Example:

  • A $10,000 investment in VIGAX results in $93/year in dividends.  Taxed at 20% equals a tax bill of $18.60 for the year
  • A $10,000 investment in VFIAX results in $221/year in dividends.  Taxed at 20% equals a tax bill of $44.20 for the year

Investing in VIGAX in this scenario will save you $25.60 each year in taxes for every $10,000 that is invested.  This difference in tax drag each year can have a big impact on long-term performance, especially with larger portfolios.  

Here is how that $25.60 can compound over 40 years:

Compound Calculator VIGAX vs VFIAX

The calculator shows that a small amount of $25.60 can compound to $5,468!

Now imagine if you have a portfolio of $100,000 or even $500,000.  The tax drag on a portfolio that large can add up over the years.

So if you are planning to invest in a taxable account I would strongly recommend thinking about the tax drag of your investment choice. 

That is why I mainly invest in VUG (VIGAX’s ETF equivalent) within my taxable account.

 

Which is Better VIGAX or VFIAX?

VIGAX and VFIAX are can both very good investments depending on your investment goals.  They are both Admiral Shares Funds with very low expense ratios.

However, for the reasons I stated above I prefer VIGAX.

I can handle the higher volatility that comes with growth stocks.  I’m also investing in a taxable account so I look for funds with low yields to minimize taxes.  You can consider VFIAX if you prefer to invest in a fund with more diversification.  

Luckily, both VIGAX and VFIAX can get you to Financial Independence Retire Early (FIRE).  They both have rock bottom expense ratios (0.05% & 0.04%).  So, either option is a great investment for financial independence.

After keeping fees to a minimum, you can work on increasing your savings rate and prioritizing your investments.  Then, you will be well on your way to Financial Independence and Early Retirement!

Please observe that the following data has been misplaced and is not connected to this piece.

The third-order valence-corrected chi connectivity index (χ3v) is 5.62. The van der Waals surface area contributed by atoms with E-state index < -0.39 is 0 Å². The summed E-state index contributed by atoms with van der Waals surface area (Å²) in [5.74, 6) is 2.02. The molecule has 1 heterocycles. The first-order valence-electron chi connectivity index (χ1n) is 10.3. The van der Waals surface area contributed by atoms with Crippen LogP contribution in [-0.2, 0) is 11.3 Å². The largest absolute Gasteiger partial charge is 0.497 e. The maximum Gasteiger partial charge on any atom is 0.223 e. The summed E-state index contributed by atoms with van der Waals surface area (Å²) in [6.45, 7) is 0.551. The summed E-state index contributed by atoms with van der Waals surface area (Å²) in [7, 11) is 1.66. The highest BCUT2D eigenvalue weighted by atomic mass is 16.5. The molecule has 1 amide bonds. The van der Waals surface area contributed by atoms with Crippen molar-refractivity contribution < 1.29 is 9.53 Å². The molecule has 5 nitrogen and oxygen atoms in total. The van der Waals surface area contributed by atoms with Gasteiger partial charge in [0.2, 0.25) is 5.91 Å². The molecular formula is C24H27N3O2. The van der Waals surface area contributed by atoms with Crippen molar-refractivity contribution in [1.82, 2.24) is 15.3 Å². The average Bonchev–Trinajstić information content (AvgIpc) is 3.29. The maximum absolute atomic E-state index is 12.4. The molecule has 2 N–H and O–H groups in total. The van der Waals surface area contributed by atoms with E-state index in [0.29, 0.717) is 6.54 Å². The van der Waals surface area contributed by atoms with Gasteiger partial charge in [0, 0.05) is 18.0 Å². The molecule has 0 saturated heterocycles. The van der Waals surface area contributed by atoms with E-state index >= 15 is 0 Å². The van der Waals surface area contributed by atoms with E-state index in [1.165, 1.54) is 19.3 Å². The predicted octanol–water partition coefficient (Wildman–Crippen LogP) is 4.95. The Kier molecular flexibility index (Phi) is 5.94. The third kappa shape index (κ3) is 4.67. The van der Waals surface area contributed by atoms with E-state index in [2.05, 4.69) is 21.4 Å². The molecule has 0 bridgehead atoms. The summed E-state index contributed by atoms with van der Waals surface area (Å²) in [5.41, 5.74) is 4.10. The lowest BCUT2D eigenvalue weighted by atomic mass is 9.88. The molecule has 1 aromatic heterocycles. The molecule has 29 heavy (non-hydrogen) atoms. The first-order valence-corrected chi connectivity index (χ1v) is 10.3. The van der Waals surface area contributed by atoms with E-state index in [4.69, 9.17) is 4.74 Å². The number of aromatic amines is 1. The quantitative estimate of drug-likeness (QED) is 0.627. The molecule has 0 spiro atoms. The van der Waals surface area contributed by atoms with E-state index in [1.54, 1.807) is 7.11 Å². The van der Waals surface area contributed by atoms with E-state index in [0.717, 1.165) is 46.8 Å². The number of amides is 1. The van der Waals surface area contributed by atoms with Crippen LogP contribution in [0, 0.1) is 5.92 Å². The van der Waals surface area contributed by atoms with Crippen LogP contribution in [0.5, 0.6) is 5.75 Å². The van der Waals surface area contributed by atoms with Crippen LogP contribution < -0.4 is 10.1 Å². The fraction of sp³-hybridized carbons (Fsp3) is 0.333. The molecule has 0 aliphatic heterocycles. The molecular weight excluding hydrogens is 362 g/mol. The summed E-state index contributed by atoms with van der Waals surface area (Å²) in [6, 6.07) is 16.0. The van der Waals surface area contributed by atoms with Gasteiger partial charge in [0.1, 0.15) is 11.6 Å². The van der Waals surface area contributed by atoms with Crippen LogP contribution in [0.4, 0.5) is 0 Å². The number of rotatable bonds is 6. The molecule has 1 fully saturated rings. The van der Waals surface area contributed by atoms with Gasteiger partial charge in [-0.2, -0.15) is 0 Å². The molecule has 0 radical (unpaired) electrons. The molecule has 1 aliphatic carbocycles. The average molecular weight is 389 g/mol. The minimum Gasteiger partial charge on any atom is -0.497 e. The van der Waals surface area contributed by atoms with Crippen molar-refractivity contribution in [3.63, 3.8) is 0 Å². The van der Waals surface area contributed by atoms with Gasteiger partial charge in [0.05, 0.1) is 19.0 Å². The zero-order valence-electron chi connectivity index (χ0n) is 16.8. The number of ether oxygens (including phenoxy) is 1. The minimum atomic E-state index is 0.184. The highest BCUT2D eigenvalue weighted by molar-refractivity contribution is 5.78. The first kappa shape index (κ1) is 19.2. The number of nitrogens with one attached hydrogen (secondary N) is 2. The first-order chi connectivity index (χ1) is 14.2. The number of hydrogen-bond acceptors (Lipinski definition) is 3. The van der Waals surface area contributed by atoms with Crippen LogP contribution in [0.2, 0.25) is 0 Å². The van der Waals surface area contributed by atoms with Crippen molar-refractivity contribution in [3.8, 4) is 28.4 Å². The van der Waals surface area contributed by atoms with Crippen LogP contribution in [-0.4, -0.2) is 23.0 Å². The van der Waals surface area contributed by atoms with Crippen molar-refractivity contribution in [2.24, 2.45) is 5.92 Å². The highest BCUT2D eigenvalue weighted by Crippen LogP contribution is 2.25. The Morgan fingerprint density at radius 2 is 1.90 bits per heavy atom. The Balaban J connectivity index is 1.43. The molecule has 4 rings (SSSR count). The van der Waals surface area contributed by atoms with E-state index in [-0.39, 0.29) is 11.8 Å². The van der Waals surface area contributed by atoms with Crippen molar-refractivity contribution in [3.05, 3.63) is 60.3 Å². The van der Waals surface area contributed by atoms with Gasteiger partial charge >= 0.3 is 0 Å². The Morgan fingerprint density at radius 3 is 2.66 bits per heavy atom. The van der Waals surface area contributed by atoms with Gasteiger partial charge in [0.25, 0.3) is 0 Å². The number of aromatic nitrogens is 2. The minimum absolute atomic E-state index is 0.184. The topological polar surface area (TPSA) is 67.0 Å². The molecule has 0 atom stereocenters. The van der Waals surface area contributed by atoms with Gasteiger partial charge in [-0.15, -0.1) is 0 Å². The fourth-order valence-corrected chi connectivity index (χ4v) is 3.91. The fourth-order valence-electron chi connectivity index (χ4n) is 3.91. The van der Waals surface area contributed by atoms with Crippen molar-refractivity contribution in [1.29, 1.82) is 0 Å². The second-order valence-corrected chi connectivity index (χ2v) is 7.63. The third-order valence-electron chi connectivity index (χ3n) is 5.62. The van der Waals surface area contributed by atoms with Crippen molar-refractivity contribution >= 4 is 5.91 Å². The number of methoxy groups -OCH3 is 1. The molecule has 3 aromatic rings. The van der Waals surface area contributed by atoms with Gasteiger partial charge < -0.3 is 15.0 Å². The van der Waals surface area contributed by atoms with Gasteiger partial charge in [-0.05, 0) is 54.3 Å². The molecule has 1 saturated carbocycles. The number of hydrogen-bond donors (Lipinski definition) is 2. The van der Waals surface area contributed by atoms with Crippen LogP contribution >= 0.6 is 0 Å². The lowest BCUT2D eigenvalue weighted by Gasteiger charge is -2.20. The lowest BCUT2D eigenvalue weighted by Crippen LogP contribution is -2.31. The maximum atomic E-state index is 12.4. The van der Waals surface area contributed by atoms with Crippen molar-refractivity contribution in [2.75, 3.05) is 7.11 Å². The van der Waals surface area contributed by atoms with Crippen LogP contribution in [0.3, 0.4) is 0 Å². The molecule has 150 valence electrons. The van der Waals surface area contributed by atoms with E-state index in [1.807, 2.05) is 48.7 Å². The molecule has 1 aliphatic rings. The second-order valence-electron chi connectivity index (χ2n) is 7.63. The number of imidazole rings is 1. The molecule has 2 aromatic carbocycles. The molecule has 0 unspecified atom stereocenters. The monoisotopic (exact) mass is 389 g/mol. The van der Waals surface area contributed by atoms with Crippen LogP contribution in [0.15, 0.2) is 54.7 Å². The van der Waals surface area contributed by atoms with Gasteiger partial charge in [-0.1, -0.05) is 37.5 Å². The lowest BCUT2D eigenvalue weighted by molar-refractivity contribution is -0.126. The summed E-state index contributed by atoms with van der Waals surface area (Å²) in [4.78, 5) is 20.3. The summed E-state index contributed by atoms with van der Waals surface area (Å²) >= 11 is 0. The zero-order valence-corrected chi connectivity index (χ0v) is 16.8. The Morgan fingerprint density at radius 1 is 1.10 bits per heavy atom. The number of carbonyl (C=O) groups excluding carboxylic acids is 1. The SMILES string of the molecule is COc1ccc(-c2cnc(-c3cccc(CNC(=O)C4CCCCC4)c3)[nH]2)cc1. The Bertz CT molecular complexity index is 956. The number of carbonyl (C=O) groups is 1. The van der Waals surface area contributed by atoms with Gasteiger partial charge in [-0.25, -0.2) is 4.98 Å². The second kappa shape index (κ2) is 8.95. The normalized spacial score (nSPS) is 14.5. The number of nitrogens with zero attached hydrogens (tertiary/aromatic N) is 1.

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Disclaimer
This post may have affiliate links, which means I may receive commissions if you choose to purchase through links I provide (at no extra cost to you). Thank you for supporting the work I put into this site!

This information is my opinion and is for information purposes only. It is not intended to be investment advice. Seek a duly licensed professional for investment advice.

This Post Has 4 Comments

  1. Jeff

    Great article. Hadn’t really considered the compounding effect of tax drag before. It sounds like dividend income might actually be counter productive to FI.

    1. Thank you! And yes making sure to shelter your dividends in a tax advantaged account (401k, roth, etc..) goes a long way!

  2. SP

    Hi, when you say taxable account, you mean like a Roth IRA for instance? I’m interested in investing in both funds, one in my Traditional IRA and for my Roth IRA. Just want to make sure I’m clear about which fund is best for which IRA. Also, any thoughts as to whether it’s better to invest in the Mutual Fund or ETF version for each of these? I meet the minimum investment requirements and don’t really care for the benefits of one over another.

    1. Hi SP,

      By taxable account, I mean any regular brokerage account. A traditional IRA or Roth IRA would not be considered a taxable account because they are both tax-advantaged accounts. Therefore, there would be no tax drag on money in a Traditional or Roth IRA.

      As for the second part of the question. I would consider investing in the admiral fund or ETF about the same it just depends on your preference. ETF’s price fluctuate during trading hours while admiral funds transactions occur after the market has closed.

      Hope this helps! and thanks for stopping by!